Mastics and gunning mix are building materials used to repair or fill industrial materials such as furnaces, tile or flooring. Asbestos was commonly added to these products as it is strong, durable and able to withstand high temperatures.
Mastic is paste-like cement that is used as an adhesive, sealant and joint-filler. Gunning mix is a type of paste applied to metals, plastics, wood or masonry as a repair compound. It may also be used to smooth pitting, rough surfaces or irregularities that may occur in equipment lining. This mix is usually applied using a caulk gun or similar pump gun.
Adhesives like mastic and gunning mix have been used for hundreds of years, but the use of modern construction mastics and gunning mix began in the early 1900s. Many new plastics and rubbers were synthetically produced and several new adhesive products were developed for use in the construction industry.
Many of these mixes were produced for use during World War II. Adding synthetic rubber and other fibers to these mixes allowed them to be more flexible and strong. Asbestos was added to these adhesives to make them resistant to extreme temperatures and chemicals.
After the use of asbestos declined because of health concerns in the 1980s, companies began using alternatives to asbestos in their construction mastic and gunning mix products.
The National Emission Standards for Hazardous Air Pollutants considers construction mastic as a Category I non-friable asbestos-containing material. This classification indicates that mastic contains 1 percent or more asbestos and may emit asbestos fibers if disturbed.
Gunning mix was often made with vermiculite and aluminum. The vermiculite used in gunning mix may be contaminated with asbestos. Before the mix is made into a paste, it comes in powder form and is packaged in bags. When bags are opened, asbestos fibers easily become airborne while gunning mix is measured and mixed.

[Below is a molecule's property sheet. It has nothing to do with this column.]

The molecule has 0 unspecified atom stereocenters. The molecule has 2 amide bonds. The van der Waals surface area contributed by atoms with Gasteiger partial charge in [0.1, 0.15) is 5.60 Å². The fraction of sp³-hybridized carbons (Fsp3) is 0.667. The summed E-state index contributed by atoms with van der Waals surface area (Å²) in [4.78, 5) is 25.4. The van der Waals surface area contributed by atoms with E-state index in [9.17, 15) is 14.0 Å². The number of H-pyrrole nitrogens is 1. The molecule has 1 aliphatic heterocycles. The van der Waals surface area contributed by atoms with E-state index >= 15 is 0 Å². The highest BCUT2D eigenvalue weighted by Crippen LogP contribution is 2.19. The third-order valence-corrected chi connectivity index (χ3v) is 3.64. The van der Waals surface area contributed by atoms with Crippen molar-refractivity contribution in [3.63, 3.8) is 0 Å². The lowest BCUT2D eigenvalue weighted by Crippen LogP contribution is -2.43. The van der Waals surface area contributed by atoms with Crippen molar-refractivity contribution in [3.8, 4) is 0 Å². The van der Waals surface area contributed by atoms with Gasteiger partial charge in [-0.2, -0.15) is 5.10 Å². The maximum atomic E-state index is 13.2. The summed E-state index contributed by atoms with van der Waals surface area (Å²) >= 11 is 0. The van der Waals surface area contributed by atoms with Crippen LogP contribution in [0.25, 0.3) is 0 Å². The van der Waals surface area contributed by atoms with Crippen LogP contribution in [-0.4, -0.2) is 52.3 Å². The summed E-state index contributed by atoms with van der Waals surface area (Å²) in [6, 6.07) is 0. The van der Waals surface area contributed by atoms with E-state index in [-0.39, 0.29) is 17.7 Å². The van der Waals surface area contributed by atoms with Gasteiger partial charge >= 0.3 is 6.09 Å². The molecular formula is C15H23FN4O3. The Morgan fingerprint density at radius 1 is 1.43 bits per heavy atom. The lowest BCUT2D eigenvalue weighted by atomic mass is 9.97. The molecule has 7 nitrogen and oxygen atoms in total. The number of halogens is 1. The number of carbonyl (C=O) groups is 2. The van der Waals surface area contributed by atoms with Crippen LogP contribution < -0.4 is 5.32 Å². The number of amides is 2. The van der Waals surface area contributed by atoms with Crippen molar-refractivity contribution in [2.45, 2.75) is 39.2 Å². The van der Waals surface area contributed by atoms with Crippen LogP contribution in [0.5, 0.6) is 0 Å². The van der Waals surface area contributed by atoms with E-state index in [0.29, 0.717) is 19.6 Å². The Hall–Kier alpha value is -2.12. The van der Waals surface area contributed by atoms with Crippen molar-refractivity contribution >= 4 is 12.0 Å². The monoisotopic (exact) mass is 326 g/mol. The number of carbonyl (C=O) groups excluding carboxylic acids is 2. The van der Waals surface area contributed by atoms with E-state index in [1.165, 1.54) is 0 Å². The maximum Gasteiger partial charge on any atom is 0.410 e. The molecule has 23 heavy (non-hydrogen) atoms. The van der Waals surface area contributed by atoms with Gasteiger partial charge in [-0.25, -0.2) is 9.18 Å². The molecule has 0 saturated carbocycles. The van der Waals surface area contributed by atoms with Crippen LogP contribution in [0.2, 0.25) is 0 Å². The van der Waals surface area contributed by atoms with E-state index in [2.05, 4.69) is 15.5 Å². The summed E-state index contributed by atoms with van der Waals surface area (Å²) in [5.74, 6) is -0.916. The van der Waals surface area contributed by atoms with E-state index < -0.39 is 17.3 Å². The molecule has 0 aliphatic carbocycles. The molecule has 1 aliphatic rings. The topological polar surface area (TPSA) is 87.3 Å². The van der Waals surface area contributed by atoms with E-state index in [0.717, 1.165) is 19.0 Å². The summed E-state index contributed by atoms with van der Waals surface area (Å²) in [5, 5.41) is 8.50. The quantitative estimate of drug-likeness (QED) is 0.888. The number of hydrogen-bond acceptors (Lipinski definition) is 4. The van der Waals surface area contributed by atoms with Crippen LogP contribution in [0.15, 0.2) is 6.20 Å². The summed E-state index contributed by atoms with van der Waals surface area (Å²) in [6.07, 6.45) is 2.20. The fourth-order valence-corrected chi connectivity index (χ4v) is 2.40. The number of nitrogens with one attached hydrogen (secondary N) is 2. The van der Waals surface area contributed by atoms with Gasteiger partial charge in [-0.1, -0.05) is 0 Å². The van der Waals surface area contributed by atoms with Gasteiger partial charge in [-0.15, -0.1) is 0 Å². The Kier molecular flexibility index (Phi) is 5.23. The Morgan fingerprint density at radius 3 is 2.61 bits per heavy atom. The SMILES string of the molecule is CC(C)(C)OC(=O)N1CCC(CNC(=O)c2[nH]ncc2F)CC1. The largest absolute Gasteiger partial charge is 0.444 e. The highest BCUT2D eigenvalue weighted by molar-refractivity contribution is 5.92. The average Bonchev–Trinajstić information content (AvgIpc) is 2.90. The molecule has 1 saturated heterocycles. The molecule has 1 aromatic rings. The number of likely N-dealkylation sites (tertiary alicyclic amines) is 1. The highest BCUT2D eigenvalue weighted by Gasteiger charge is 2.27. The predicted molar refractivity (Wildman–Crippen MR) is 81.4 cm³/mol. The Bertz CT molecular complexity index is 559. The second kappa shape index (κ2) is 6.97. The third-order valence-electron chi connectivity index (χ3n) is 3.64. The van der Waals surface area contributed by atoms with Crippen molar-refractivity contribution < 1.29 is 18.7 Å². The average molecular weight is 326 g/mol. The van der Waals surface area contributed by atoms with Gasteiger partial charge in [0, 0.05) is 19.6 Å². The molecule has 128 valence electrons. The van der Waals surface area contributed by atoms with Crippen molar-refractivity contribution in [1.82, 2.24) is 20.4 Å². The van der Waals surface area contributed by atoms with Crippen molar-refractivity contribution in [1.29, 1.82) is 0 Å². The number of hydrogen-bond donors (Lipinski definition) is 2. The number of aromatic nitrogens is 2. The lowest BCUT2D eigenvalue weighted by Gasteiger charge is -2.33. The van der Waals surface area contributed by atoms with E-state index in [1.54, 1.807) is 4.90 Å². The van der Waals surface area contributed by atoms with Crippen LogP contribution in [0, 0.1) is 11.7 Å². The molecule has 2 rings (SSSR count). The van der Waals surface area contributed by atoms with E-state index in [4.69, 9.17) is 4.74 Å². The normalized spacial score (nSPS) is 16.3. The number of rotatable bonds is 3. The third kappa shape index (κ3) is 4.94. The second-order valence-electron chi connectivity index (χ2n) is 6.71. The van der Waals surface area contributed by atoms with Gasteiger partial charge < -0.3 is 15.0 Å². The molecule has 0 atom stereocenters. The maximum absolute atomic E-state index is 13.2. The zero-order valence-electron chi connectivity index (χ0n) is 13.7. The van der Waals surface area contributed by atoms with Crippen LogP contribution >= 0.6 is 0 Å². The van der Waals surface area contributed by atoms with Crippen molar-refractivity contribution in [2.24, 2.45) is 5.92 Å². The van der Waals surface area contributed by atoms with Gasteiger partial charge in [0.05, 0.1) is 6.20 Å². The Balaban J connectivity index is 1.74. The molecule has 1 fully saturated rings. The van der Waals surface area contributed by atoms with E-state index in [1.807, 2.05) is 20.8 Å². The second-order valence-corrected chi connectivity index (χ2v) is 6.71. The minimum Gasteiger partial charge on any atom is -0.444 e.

Construction workers who install, remove, repair or perform other maintenance work may have been exposed to asbestos in mastics and gunning mixes. Workers in the factories that produced these products were also exposed asbestos on a daily basis.
As a result of asbestos exposure from mastics and gunning mixes, a number of lawsuits have been filed against several manufacturers of these products.
In the 1990s, two engineers filed lawsuits against the maker of NARCO Lite Gunning Mix, North American Refractory Company (NARCO). Frederick Moss and Martin Easter were exposed to high levels of asbestos dust when products were mixed. Witnesses testified that a number of NARCO products, including the gunning mix, released a high level of asbestos dust. No workers were wearing respiratory protection.
As a result of the asbestos exposure, both Moss and Easter developed mesothelioma. Moss worked as an engineer from 1946 to 1988 at Alabama Power Company. Easter was an engineer with U.S. Steel from 1941 to 1970. The jury found North American Refractory Company liable and awarded $7 million dollars to Moss, Easter and a third plaintiff who suffered from asbestosis.
The amount of lawsuits forced NARCO into bankruptcy and when it emerged from bankruptcy in 2008, the North American Refractories Company Asbestos Personal Injury Settlement Trust was created to pay future asbestos claims. The trust was funded with $6.32 billion.
Asbestos-containing construction mastic and gunning mix may be applied to a variety of household products such as floor tiles or roofing materials. Some states allow homeowners to abate mastic and gunning mix that is whole and intact, but this is not advised unless the homeowner is fully prepared to take all the legal and safety precautions. Mastic and gunning mix that has been applied to insulation board or lagging should be removed by a certified asbestos abatement contractor.
Keep in mind that many states require homeowners to use professional, trained contractors when removing asbestos products. The EPA also recommends that only licensed, trained professionals abate asbestos materials. Asbestos abatement professionals also prevent homeowners from paying hefty fines if they break federal or state asbestos abatement regulations.
Homeowners can use the following guidelines to ensure professionals are adhering to laws and regulations when removing asbestos-containing mastics and gunning mixes.
Matt Mauney is an award-winning journalist with nearly a decade of professional writing experience. He joined Asbestos.com in 2016, and he spends much of his time reading, analyzing and reporting on mesothelioma research articles to ensure people in the mesothelioma community know the latest medical advancements. Prior to joining Asbestos.com, Matt was a reporter at the Orlando Sentinel. Matt also edits some of the pages on the website. He also holds a certificate in health writing from the Centers for Disease Control and Prevention. Read More